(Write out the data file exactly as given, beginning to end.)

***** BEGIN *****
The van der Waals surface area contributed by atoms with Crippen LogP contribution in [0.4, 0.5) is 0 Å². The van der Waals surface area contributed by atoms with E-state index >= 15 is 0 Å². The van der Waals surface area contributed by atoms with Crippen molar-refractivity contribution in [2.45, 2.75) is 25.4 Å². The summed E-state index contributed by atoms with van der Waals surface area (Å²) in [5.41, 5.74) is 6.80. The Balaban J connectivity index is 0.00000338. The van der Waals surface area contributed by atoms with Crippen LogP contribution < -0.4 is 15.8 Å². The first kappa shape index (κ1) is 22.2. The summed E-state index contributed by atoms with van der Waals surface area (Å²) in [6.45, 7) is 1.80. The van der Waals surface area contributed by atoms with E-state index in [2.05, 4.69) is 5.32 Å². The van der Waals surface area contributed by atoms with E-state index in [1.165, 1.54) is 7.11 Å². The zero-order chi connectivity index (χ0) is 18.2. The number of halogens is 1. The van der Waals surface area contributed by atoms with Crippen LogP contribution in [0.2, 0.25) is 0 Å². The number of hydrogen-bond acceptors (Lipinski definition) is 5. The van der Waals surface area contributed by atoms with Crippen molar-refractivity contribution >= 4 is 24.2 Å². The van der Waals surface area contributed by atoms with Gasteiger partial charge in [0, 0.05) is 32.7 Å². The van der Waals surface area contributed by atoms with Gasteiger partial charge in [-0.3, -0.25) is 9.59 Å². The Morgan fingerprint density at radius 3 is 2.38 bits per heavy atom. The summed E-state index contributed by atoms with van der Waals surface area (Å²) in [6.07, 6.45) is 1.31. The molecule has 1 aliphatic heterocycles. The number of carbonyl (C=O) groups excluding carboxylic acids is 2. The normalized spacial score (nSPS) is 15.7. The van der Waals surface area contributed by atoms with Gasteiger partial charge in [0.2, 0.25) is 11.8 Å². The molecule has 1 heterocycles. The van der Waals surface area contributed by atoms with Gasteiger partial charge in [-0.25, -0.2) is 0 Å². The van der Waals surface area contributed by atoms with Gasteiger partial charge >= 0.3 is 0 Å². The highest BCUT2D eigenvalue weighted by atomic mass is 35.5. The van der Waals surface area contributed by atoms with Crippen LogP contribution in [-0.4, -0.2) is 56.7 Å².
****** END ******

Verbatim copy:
The van der Waals surface area contributed by atoms with Crippen LogP contribution in [0.4, 0.5) is 0 Å². The van der Waals surface area contributed by atoms with E-state index >= 15 is 0 Å². The van der Waals surface area contributed by atoms with Crippen molar-refractivity contribution in [2.45, 2.75) is 25.4 Å². The summed E-state index contributed by atoms with van der Waals surface area (Å²) in [5.41, 5.74) is 6.80. The Balaban J connectivity index is 0.00000338. The van der Waals surface area contributed by atoms with Crippen LogP contribution < -0.4 is 15.8 Å². The first kappa shape index (κ1) is 22.2. The summed E-state index contributed by atoms with van der Waals surface area (Å²) in [6.45, 7) is 1.80. The van der Waals surface area contributed by atoms with E-state index in [2.05, 4.69) is 5.32 Å². The van der Waals surface area contributed by atoms with E-state index in [1.165, 1.54) is 7.11 Å². The zero-order chi connectivity index (χ0) is 18.2. The number of halogens is 1. The van der Waals surface area contributed by atoms with Crippen LogP contribution in [0.2, 0.25) is 0 Å². The number of hydrogen-bond acceptors (Lipinski definition) is 5. The van der Waals surface area contributed by atoms with Crippen molar-refractivity contribution >= 4 is 24.2 Å². The van der Waals surface area contributed by atoms with Gasteiger partial charge in [0, 0.05) is 32.7 Å². The van der Waals surface area contributed by atoms with Gasteiger partial charge in [-0.3, -0.25) is 9.59 Å². The Morgan fingerprint density at radius 3 is 2.38 bits per heavy atom. The summed E-state index contributed by atoms with van der Waals surface area (Å²) in [6.07, 6.45) is 1.31. The molecule has 1 aliphatic heterocycles. The number of carbonyl (C=O) groups excluding carboxylic acids is 2. The normalized spacial score (nSPS) is 15.7. The van der Waals surface area contributed by atoms with Gasteiger partial charge in [0.2, 0.25) is 11.8 Å². The molecule has 1 heterocycles. The van der Waals surface area contributed by atoms with Gasteiger partial charge in [-0.25, -0.2) is 0 Å². The van der Waals surface area contributed by atoms with Gasteiger partial charge >= 0.3 is 0 Å². The highest BCUT2D eigenvalue weighted by atomic mass is 35.5. The van der Waals surface area contributed by atoms with Crippen LogP contribution in [-0.4, -0.2) is 56.7 Å².